The folk-rock vibe of "Hey Mr. Policeman", "See Through Windows" and "3x Time" belie Dave Mason's involvement with the production of this record, as does what sounds like a faint sitar on "Peace of Mind"; while "Voyage" showed that the band was not afraid to take their music into uncharted territory with a psych-tinged and freeform jazz painted experimental dirge that collapses gloriously into sonic feedback and the sort of rock excess that would characterize so much of what would follow over the next several years. For those who had the chance to hear it then though, this was new and raw and adventurous stuff.

Family never make many inroads in America and had only a modest following in their native UK, but their innovation and therefore influence should not be underestimated now, more than forty years after they burst upon the emerging progressive rock scene. It would be a short and tumultuous road to the disappointing death knell of 'It's Only A Movie' just five years later, but for the time being Family were at or near the top of the progressive heap, along with the Moody Blues and some guys named King Crimson who would remake the genre just fifteen months later. Four stars and highly recommended to students of prog music.


Review by AtomicCrimsonRush
SPECIAL COLLABORATOR Honorary Collaborator
4 stars Family have made a massive impact on prog rock and were one of the earliest eclectic groups blending many styles together to create innovative albums such as "Music In A Doll's House". This album along with "Family Entertainment" are heralded as the band's greatest triumphs. Roger Chapman's bleating vocals will take some getting used to, in a similar way to Surkamp of Pavlov's Dog, but the music always is nothing less than compelling.

The Chase is a rocker that pounds along quickly with a few innovative time sigs. The dreamy Mellowing Grey is replete with symphonic violin string sounds. The work of Jim King on wind instruments is a key feature of Never Like This and Chapman is more restrained on his overuse of vibrato. Me My Friend is a psychedelic piece with strong influences from the underground culture, with the familiar swishing effect on the vocals prevalent on so many psych treasures of 1968. All of the songs on this album are short and some are really mere snippets or transition points such as Variation On A Theme Of Hey Mr. Policeman. The music is really part of the previous track.

Winter is one of the best tracks with psych reflections of escaping the rat race and system; "wish that I could hibernate go to sleep and never wake until the sun shines once again." The melody on this is certainly infectious with a solid chord progression. I like the way it ends effectively with the wind howling.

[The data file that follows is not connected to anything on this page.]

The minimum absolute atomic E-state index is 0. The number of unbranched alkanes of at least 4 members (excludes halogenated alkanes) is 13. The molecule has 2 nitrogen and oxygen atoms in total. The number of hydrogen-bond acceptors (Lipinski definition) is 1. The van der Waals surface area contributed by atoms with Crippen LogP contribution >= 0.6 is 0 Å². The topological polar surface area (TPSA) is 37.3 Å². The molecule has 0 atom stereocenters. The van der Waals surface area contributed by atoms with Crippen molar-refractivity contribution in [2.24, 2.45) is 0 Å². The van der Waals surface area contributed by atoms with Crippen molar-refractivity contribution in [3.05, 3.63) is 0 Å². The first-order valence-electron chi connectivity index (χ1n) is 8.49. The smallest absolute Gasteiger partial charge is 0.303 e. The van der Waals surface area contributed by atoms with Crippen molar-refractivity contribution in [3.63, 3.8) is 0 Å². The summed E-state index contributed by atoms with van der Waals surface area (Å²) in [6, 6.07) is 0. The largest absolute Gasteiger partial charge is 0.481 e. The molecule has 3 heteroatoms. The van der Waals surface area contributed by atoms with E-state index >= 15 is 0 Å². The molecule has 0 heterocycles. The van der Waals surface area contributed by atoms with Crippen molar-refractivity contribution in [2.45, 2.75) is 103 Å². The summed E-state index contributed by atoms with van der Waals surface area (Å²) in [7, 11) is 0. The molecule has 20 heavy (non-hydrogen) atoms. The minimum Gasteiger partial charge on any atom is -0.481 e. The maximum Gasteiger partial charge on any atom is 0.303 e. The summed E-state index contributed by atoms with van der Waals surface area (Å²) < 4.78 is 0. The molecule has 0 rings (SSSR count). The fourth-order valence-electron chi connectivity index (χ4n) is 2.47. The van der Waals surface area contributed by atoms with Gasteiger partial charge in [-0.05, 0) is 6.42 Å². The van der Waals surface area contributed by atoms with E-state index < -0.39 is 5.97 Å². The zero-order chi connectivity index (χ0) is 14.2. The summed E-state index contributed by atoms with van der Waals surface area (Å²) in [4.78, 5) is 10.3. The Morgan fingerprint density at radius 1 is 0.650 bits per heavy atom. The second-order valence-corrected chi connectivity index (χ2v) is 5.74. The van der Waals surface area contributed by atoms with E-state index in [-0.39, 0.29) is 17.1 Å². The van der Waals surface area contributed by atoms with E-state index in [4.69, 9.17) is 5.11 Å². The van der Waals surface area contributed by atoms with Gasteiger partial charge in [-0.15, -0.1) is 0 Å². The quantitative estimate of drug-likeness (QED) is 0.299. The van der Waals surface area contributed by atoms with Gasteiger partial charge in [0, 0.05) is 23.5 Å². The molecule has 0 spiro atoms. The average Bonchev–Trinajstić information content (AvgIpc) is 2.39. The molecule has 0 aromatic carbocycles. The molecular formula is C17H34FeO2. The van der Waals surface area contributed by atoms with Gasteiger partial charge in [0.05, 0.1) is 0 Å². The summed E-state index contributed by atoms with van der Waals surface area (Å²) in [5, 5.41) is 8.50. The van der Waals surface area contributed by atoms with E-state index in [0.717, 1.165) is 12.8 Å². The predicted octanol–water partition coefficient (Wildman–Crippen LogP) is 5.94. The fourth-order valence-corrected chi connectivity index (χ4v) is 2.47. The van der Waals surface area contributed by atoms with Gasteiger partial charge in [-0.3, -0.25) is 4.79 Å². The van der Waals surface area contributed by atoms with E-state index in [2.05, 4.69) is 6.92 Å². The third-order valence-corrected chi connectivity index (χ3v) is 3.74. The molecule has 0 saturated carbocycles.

The harmonica drives the quirky beat along on Old Songs, New Songs. The wah wah guitar solo of John 'Charlie' Whitney is wonderful embellished with a brass section lending a majestic feel. The sound is like the works of early Chicago or jazz fusion. Another Variation follows and we soon segue to Hey Mr Policeman. This is almost a stab at the system about how policemen hassle the adolescent culture, and they did in the hippy era.

See Through Windows is a very different track on the album, higher vocal harmonies and extremely psychedelic in flavour. The mid section is rather weird in structure, with broken time sigs and fractured rhythms. The lead break is terrific from Whitney.

Peace of Mind has some wacky sections, and the music is rather droning throughout with a sustained organ chord that grates on the nerves. It builds well with time sig changes and some psyched up passages of guitar and quick tempo blasts.

The vocals of Voyage sounds uncannily like early Peter Gabriel and it may be argued he found influences here. Even the structure is akin to Genesis with time shifts in the tempo and metrical figures totally off the scale. It is one of the best Family tracks for certain and perhaps one of their most inventive and experimental. The ending is absolutely of kilter and disconcerting. It finishes with 3x Time that has strange time sigs and a jazzy mid section.

The free form jazz of the album tracks and experimental art rock feel are hallmarks of the album. As a debut for the band this one really announces a new style of music and may be the forerunner to many prog artists. It is an essential album to discover how prog formed in this early phase of the movement. It is albums like this that led to the 70s breakthrough of progressive sounds. Family's influence on prog rock cannot be underestimated.

Review by Warthur
5 stars Fronted by the incredible lungs of Roger Chapman - whose theatrical singing style sounds to me a bit like a more forceful and energetic version of the one Peter Gabriel would hit on when Genesis made Trespass - Music In a Doll's House is a psych-tinged masterpiece of early prog. Opening with the blind, wild-eyed panic of The Chase, the album soon segues into the melancholy romanticism of Mellowing Grey, takes a trip through Moody Blues Territory on Never Like This, and offers a moment of stentorian melodrama in the form of Me My Friend before reaching the first of the shorter "Variation On a Theme Of..." tracks which punctuate the album; in about nine minutes, the band have already woven more disparate themes and atmospheres and approaches together than many contemporaries would be able to muster for a full album.